L.E.S. bus routes will get ‘restructured,’ and M8, cuts


By Julie Shapiro

The M22 bus will keep running between Battery Park City and the Lower East Side, thanks to a last-minute reprieve from the Metropolitan Transportation Authority, but Downtown will still see other bus and subway cuts.

The M.T.A. had planned to discontinue the portion of the M22 between City Hall and Battery Park City and stop all service on the route on weekends to save about $1 million a year. But after Downtown residents and elected officials protested at a public hearing earlier this month, the M.T.A. decided not to make such a drastic cut to the M22.

“I am absolutely delighted,” said Linda Belfer, chairperson of Community Board 1’s B.P.C. Committee. “To stop [M22 service] was an utterly ridiculous thing.”

However, the cuts planned for other Downtown lines, such as the M8 — the Eighth St. cross-town bus — are still, as of now, set to go into effect. Dubbed a “low-performing local bus route,” by the M.T.A., the M8 will see its weekend and overnight service eliminated. And Lower East Side bus routes are slated for a full-scale “restructuring” that will eliminate service in sections, including the M9, which runs up Avenue B and along 14th St. over to Union Square.

In general, Lower Manhattan will still see a dramatic impact from the $93 million in cuts the M.T.A. board approved last Wednesday to fill its nearly $800 million operating budget shortfall. Starting later this year, the M train will no longer run through Chinatown and the Financial District. And changes to other bus and subway lines — including the N/Q/R/W, M6, M8, M9, M15 and M20 — will also mean less service for Downtown.

The state Legislature could still come through with a rescue of the M.T.A. and avert some of these cuts, as happened last year, but M.T.A. spokesperson Aaron Donovan said he was not optimistic because the state is facing its own multi-billion-dollar deficit.

Ro Sheffe, chairperson of C.B. 1’s Financial District Committee, said he hopes the change affecting the M train is just a scare tactic to get Albany politicians to pay up and won’t actually happen.

“It’s a very, very bad thing for the Financial District,” Sheffe said of the service cut. “With all the reconstruction and new development that has hobbled the Financial District, the last thing the neighborhood needs is less connectivity with the rest of the city… . I can’t believe the M.T.A. would make such a decision.”

The M train will continue to run from Middle Village in Queens, through Brooklyn, and over the Williamsburg Bridge on weekdays. But at Essex St. on the Lower East Side, rather than running Downtown to Canal St., City Hall, Fulton St. and Broad St., the M will head up to Broadway-Lafayette and follow the stops the V train currently makes along Sixth Ave. and into Queens. The V train will be discontinued, and the M train, now with a brown logo, will take on the V’s orange color.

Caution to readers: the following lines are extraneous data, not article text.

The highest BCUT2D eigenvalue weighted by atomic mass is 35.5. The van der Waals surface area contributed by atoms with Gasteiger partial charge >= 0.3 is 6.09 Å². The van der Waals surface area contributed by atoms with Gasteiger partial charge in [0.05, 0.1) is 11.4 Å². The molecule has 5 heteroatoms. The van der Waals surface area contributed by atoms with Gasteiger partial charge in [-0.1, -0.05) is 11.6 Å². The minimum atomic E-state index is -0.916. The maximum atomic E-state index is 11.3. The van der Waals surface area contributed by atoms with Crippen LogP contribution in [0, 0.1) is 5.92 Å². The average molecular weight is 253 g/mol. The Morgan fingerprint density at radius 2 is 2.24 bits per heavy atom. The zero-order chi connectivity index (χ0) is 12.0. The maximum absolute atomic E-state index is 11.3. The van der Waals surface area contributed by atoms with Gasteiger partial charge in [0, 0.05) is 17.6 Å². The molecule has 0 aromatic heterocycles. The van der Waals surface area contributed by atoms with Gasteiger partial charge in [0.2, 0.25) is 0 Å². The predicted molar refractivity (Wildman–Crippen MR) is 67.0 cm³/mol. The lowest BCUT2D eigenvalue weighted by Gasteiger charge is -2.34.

About 100,000 people a day will be negatively impacted by the change, either through longer wait times or an added transfer, the M.T.A. said. The cut will save the M.T.A. $4 million a year.

James Yolles, spokesperson for the Downtown Alliance business improvement district, said that since 90 percent of those who work in Lower Manhattan take public transportation or walk to work, the M cut would hit commuters especially hard.

“It’s unfortunate that they’re cutting service down here because this area is so reliant on public transportation,” he said.

Straphangers waiting for the J/M/Z at Fulton St. during a recent evening rush hour were not pleased when told of the changes. Several picked the exact same five-letter verb to describe the cut.

“I think it sucks,” said Anna Rusinek, 38, a financial research specialist who lives in Queens. “It’s definitely inconvenient for me.”

Rusinek and many others estimated that their commutes to Lower Manhattan would take an extra 10 to 15 minutes, since their one-seat rides will soon require a transfer to the J/Z trains at Essex St.

Even those who usually take the J train were concerned, saying the J is already full at rush hour and won’t have room to pick up the extra M passengers at Essex St.

“We pay a lot of money, and we’re still going to be delayed,” Anthony Timberlake said as he stepped onto a J train at Fulton St. Over his shoulder, as the doors closed, he added, “There’s a curse.”

One line that appeared blessed last week was the M22, the only bus in Manhattan that the M.T.A. initially planned to cut but decided last week to save. The M22 will still lose overnight service between 1 a.m. and 5 a.m. on weekdays and between 9 p.m. and 7 a.m. on weekends, which will affect an estimated 225 people a week, but thousands of riders will benefit from the continued daytime service, the M.T.A. said.

Ricky Chen, a Battery Park City resident who was taking the M22 to City Hall recently, was surprised to hear the M.T.A. had even considered cutting the bus.

“That’s good news,” he said of the restoration. “If they can keep it, that would be great.”

One of the politicians who fought for the M22 to be restored was Councilmember Margaret Chin, who represents all the neighborhoods along the bus’s route between the World Financial Center and Corlears Hook Park.

“I love that bus,” Chin said at a Lower Manhattan Marketing Association breakfast last Thursday, “because it really is the bus that connects Lower Manhattan from Battery Park City to the Lower East Side.”

With reporting by Josh Rogers and Lincoln Anderson